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What Apple and Samsung can learn from the Wright brothers' patent battles

In the new book Birdmen, author Lawrence Goldstone details the legal battles Orville and Wilbur Wright fought to monopolize and protect their biggest innovation--the airplane. Not much has changed in 111 years.

The Wright brothers, who made history when they successfully flew a plane over Kitty Hawk, N.C. on Dec. 17, 1903, spent years in court fighting fellow inventors (such as aviation pioneer Glenn Curtiss) who were busy designing and building their own versions of the airplane. In the video above, Goldstone tells Rick Newman there are a few lessons modern day companies can learn from the Wright brothers' experience with the patent system. Among other things, the nature of the patent system is that it will always be chasing innovation.

"The people who grant the patents and the judges who litigate it are never going to be as expert in the technology," Goldstone argues. "So what the Wrights did wrong and what many modern companies are doing wrong is that they are using the courts to protect an innovation when the process of innovation is just moving past them. It was a self-defeating strategy for the Wright brothers and it's a self-defeating strategy today."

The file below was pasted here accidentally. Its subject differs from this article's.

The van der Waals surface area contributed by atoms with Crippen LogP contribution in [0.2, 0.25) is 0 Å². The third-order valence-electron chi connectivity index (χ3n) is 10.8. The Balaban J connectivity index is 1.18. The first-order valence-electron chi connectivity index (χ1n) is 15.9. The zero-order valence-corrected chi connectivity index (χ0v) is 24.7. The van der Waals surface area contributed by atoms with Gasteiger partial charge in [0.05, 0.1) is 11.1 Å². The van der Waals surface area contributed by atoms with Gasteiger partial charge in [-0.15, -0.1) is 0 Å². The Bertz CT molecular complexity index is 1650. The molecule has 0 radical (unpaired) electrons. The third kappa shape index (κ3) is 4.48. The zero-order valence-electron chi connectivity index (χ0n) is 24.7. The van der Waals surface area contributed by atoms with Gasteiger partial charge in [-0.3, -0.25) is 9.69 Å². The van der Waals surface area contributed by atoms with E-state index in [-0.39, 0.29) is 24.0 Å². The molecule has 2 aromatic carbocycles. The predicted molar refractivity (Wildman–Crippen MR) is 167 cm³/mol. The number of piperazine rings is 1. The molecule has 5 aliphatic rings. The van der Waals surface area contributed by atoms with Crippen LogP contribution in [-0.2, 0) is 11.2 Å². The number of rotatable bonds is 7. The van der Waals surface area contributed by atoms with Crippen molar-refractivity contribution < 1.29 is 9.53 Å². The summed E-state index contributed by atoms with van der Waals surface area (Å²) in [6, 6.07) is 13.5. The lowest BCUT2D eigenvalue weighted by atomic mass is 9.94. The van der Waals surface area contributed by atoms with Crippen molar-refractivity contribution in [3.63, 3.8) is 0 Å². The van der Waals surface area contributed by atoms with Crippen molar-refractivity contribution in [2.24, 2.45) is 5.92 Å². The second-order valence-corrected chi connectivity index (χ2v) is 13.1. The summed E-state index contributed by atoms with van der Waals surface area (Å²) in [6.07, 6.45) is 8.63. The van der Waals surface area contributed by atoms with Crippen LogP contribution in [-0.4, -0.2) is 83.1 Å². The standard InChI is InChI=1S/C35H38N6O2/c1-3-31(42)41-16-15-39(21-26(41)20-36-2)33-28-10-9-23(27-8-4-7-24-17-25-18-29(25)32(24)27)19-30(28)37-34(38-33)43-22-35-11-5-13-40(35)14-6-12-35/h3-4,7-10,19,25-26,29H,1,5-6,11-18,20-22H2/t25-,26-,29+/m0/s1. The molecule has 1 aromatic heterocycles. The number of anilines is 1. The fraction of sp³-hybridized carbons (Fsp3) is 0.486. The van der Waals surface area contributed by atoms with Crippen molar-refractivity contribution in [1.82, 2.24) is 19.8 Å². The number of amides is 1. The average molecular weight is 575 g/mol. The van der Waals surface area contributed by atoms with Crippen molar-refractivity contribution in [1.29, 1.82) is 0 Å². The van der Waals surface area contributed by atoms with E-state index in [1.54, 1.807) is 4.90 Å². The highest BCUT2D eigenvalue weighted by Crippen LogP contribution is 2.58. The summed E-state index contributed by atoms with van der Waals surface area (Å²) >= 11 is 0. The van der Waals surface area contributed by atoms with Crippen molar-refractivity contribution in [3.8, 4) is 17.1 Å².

Goldstone says companies can become too bogged down in "playing defense." When a company's focus switches from innovation to preservation, that company "will probably not keep its market share." Moreover, companies that "focused on litigation…were mature and started to fade and ultimately faded into oblivion."

What's Goldstone's take on Apple (AAPL) and Samsung, two smartphone rivals who are willing to spend billions of dollars in court suing each other over patent infringement? Watch the video to find out!

Related: The tablet market's problem is Apple, not the other way around

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